I thought so. Do you know of any programs I can look at for the set up and to control the fading? I am a Newbe at this and would like to see how to structure it.

I don't know if anything you could use, and I haven't used C++ since it first came out but I would probably have an array of objects of type "led", these objects have methods like StartFade, StopFade etc.

Above that you have a "Groups" class with the same methods plus things like AddLed etc.

You call say groups[x].StartFade() and that interates through all its led objects calling leds[x].StartFade().

StartFade probably just sets a flag to say that the led is in "fade" mode, or it could also "seed" the fade counter with the start value.

Then every millisecond you call groups[x].DoFade() and that causes all the fading led objects to decrement their current value and write it to the led array. Then as mentioned the interrupt routine will pick it up and do the actual IO write. Of course the fade value is really a PWM duty cycle so that has to be dealt with somehow.

etc etc.

It will get complicated and require a lot of deep thought, but it would be a very good learning excersize as well.

Thinking more about it, I guess you have to decide what your priorities are, using a TLC5940 looks like it would be easier, but you'll need 8 chips (or 16 for 128 LEDs). The software method only needs a couple of chips but will take you a long time to write the code if you're new to the programming game (this will be a very frustrating but eventually rewarding experience :))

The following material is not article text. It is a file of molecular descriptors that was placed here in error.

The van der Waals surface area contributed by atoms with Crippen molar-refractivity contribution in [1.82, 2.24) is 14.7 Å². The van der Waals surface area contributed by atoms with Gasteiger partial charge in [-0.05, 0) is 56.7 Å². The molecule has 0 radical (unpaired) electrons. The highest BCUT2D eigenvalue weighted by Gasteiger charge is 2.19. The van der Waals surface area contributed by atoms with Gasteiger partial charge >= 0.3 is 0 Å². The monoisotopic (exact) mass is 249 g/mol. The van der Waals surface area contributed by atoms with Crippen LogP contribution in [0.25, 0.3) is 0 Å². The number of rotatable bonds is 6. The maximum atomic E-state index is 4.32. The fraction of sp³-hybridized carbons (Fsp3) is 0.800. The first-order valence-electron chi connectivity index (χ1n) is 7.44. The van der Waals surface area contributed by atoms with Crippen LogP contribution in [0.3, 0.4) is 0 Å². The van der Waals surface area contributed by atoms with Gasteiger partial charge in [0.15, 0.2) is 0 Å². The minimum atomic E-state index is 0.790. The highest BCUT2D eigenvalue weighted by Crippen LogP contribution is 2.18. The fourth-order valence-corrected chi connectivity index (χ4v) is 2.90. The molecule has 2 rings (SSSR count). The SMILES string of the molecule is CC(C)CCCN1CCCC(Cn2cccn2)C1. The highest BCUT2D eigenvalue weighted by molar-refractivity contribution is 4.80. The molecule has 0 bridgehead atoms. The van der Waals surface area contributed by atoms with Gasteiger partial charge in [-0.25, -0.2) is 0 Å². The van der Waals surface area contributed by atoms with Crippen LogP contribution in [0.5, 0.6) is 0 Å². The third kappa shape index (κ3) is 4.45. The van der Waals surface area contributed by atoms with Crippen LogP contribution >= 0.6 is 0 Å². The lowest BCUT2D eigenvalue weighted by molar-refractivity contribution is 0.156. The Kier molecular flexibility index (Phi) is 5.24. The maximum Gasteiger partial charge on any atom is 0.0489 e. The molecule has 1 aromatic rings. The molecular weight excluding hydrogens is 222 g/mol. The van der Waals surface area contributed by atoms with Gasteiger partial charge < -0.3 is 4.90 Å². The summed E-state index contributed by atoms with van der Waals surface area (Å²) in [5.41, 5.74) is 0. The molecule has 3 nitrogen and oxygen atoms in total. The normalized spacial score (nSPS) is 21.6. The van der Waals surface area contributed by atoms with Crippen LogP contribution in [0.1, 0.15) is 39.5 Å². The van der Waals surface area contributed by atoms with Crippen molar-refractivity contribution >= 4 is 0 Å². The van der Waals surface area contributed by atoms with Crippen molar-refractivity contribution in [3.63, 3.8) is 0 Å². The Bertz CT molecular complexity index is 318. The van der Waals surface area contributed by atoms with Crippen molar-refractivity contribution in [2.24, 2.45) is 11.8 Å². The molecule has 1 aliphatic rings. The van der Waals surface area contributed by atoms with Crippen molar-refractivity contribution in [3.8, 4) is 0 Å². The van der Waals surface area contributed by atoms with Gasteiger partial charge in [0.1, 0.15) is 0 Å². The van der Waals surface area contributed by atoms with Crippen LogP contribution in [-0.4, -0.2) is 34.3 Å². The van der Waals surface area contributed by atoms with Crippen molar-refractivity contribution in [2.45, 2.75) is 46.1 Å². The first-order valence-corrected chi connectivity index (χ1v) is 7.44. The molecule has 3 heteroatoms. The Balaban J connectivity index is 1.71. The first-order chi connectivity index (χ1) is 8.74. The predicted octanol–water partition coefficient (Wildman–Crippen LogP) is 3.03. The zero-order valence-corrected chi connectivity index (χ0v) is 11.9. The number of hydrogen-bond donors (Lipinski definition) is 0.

So, if you need the widget next week and aren't worried about the hardware cost I'd go the 5940 route, if you want to become a C++ guru and are going to sell 1000s of these so need to keep the costs down the software approach would be better.

but you'll need 8 chips (or 16 for 128 LEDs).

You can multiplex these chips. I have done it so you get the equivalent of 4 chips from just the one. see:-

If you go the software route there is not much scope for fine brightness control, there will be little time for the processor to do anything else and it will most probably flicker because you can't do it fast enough.

Mike's right, there would be a lot of issues to work out with the software approach, I reckon it could be done, but if you can mux the 5940s that would have to be the way to go.